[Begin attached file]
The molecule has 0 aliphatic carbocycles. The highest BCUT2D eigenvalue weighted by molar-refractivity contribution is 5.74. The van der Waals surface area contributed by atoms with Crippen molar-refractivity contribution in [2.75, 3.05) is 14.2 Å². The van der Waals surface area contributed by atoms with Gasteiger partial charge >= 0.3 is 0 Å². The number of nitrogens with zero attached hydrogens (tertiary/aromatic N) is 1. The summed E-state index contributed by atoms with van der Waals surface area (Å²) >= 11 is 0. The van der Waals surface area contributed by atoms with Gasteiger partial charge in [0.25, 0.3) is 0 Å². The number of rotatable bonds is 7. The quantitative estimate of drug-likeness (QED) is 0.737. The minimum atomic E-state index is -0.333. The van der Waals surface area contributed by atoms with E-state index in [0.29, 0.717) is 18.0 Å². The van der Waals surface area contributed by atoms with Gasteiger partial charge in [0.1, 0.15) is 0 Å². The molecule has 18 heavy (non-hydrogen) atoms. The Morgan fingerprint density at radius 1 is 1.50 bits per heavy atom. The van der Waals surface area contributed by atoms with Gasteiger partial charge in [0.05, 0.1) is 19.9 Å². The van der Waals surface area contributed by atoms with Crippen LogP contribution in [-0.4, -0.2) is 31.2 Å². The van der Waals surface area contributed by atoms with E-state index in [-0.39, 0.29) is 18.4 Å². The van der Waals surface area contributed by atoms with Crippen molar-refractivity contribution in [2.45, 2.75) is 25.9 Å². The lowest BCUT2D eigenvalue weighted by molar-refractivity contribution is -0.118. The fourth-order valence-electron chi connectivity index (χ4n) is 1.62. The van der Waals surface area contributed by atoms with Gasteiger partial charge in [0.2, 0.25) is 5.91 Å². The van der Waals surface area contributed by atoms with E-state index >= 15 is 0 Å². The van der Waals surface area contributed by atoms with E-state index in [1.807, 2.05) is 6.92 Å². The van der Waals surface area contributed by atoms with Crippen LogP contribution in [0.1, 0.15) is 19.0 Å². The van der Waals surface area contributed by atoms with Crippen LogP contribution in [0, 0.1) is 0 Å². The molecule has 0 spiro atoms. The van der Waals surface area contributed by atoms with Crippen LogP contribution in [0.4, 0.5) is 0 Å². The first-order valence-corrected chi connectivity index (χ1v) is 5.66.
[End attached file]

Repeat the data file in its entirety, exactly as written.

The molecule has 0 aliphatic carbocycles. The highest BCUT2D eigenvalue weighted by molar-refractivity contribution is 5.74. The van der Waals surface area contributed by atoms with Crippen molar-refractivity contribution in [2.75, 3.05) is 14.2 Å². The van der Waals surface area contributed by atoms with Gasteiger partial charge >= 0.3 is 0 Å². The number of nitrogens with zero attached hydrogens (tertiary/aromatic N) is 1. The summed E-state index contributed by atoms with van der Waals surface area (Å²) >= 11 is 0. The van der Waals surface area contributed by atoms with Gasteiger partial charge in [0.25, 0.3) is 0 Å². The number of rotatable bonds is 7. The quantitative estimate of drug-likeness (QED) is 0.737. The minimum atomic E-state index is -0.333. The van der Waals surface area contributed by atoms with E-state index in [0.29, 0.717) is 18.0 Å². The van der Waals surface area contributed by atoms with Gasteiger partial charge in [0.1, 0.15) is 0 Å². The molecule has 18 heavy (non-hydrogen) atoms. The Morgan fingerprint density at radius 1 is 1.50 bits per heavy atom. The van der Waals surface area contributed by atoms with Gasteiger partial charge in [0.05, 0.1) is 19.9 Å². The van der Waals surface area contributed by atoms with Crippen LogP contribution in [-0.4, -0.2) is 31.2 Å². The van der Waals surface area contributed by atoms with E-state index in [-0.39, 0.29) is 18.4 Å². The van der Waals surface area contributed by atoms with Crippen molar-refractivity contribution in [2.45, 2.75) is 25.9 Å². The lowest BCUT2D eigenvalue weighted by molar-refractivity contribution is -0.118. The fourth-order valence-electron chi connectivity index (χ4n) is 1.62. The van der Waals surface area contributed by atoms with Gasteiger partial charge in [0.2, 0.25) is 5.91 Å². The van der Waals surface area contributed by atoms with E-state index >= 15 is 0 Å². The van der Waals surface area contributed by atoms with E-state index in [1.807, 2.05) is 6.92 Å². The van der Waals surface area contributed by atoms with Crippen LogP contribution in [0.1, 0.15) is 19.0 Å². The van der Waals surface area contributed by atoms with Crippen LogP contribution in [0, 0.1) is 0 Å². The molecule has 0 spiro atoms. The van der Waals surface area contributed by atoms with Crippen LogP contribution in [0.4, 0.5) is 0 Å². The first-order valence-corrected chi connectivity index (χ1v) is 5.66.